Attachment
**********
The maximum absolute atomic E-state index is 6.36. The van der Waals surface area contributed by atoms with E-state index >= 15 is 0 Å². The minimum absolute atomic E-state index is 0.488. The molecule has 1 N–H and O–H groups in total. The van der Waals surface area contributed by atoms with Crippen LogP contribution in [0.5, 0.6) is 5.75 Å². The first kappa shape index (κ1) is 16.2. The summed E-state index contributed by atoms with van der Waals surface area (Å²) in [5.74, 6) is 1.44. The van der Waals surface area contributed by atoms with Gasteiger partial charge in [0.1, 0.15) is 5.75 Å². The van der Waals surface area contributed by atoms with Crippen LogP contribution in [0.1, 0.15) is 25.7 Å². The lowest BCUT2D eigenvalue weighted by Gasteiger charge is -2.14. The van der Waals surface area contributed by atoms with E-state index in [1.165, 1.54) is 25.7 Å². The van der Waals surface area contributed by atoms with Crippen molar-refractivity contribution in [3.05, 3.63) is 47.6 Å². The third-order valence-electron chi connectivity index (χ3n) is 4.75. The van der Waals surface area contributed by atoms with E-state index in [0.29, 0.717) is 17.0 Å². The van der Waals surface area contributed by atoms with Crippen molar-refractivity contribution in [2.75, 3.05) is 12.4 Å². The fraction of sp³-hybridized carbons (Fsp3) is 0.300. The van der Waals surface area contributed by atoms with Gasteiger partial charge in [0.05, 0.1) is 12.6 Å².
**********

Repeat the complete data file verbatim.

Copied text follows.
The maximum absolute atomic E-state index is 6.36. The van der Waals surface area contributed by atoms with E-state index >= 15 is 0 Å². The minimum absolute atomic E-state index is 0.488. The molecule has 1 N–H and O–H groups in total. The van der Waals surface area contributed by atoms with Crippen LogP contribution in [0.5, 0.6) is 5.75 Å². The first kappa shape index (κ1) is 16.2. The summed E-state index contributed by atoms with van der Waals surface area (Å²) in [5.74, 6) is 1.44. The van der Waals surface area contributed by atoms with Gasteiger partial charge in [0.1, 0.15) is 5.75 Å². The van der Waals surface area contributed by atoms with Crippen LogP contribution in [0.1, 0.15) is 25.7 Å². The lowest BCUT2D eigenvalue weighted by Gasteiger charge is -2.14. The van der Waals surface area contributed by atoms with E-state index in [1.165, 1.54) is 25.7 Å². The van der Waals surface area contributed by atoms with Crippen molar-refractivity contribution in [3.05, 3.63) is 47.6 Å². The third-order valence-electron chi connectivity index (χ3n) is 4.75. The van der Waals surface area contributed by atoms with E-state index in [0.29, 0.717) is 17.0 Å². The van der Waals surface area contributed by atoms with Crippen molar-refractivity contribution in [2.75, 3.05) is 12.4 Å². The fraction of sp³-hybridized carbons (Fsp3) is 0.300. The van der Waals surface area contributed by atoms with Gasteiger partial charge in [0.05, 0.1) is 12.6 Å².